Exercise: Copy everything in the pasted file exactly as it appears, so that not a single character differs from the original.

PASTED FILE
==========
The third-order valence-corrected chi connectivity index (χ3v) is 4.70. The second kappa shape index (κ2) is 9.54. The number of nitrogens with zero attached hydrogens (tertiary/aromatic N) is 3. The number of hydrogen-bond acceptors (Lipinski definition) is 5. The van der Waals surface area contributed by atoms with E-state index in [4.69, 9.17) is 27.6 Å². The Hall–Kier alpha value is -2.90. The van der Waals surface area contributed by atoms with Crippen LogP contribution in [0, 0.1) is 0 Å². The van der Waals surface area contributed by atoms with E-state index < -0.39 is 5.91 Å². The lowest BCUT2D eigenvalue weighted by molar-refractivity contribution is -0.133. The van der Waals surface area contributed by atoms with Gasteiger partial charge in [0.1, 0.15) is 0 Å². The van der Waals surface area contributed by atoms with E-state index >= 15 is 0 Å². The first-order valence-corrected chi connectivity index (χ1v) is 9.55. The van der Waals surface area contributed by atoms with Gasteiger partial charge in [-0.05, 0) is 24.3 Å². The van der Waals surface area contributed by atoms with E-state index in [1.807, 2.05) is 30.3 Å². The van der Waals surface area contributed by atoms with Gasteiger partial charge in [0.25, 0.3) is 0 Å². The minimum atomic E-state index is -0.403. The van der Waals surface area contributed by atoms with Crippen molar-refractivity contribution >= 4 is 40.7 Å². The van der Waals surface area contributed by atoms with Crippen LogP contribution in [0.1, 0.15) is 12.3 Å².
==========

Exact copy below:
The third-order valence-corrected chi connectivity index (χ3v) is 4.70. The second kappa shape index (κ2) is 9.54. The number of nitrogens with zero attached hydrogens (tertiary/aromatic N) is 3. The number of hydrogen-bond acceptors (Lipinski definition) is 5. The van der Waals surface area contributed by atoms with E-state index in [4.69, 9.17) is 27.6 Å². The Hall–Kier alpha value is -2.90. The van der Waals surface area contributed by atoms with Crippen LogP contribution in [0, 0.1) is 0 Å². The van der Waals surface area contributed by atoms with E-state index < -0.39 is 5.91 Å². The lowest BCUT2D eigenvalue weighted by molar-refractivity contribution is -0.133. The van der Waals surface area contributed by atoms with Gasteiger partial charge in [0.1, 0.15) is 0 Å². The van der Waals surface area contributed by atoms with E-state index >= 15 is 0 Å². The first-order valence-corrected chi connectivity index (χ1v) is 9.55. The van der Waals surface area contributed by atoms with Gasteiger partial charge in [-0.05, 0) is 24.3 Å². The van der Waals surface area contributed by atoms with E-state index in [1.807, 2.05) is 30.3 Å². The van der Waals surface area contributed by atoms with Gasteiger partial charge in [0.25, 0.3) is 0 Å². The minimum atomic E-state index is -0.403. The van der Waals surface area contributed by atoms with Crippen molar-refractivity contribution >= 4 is 40.7 Å². The van der Waals surface area contributed by atoms with Crippen LogP contribution in [0.1, 0.15) is 12.3 Å².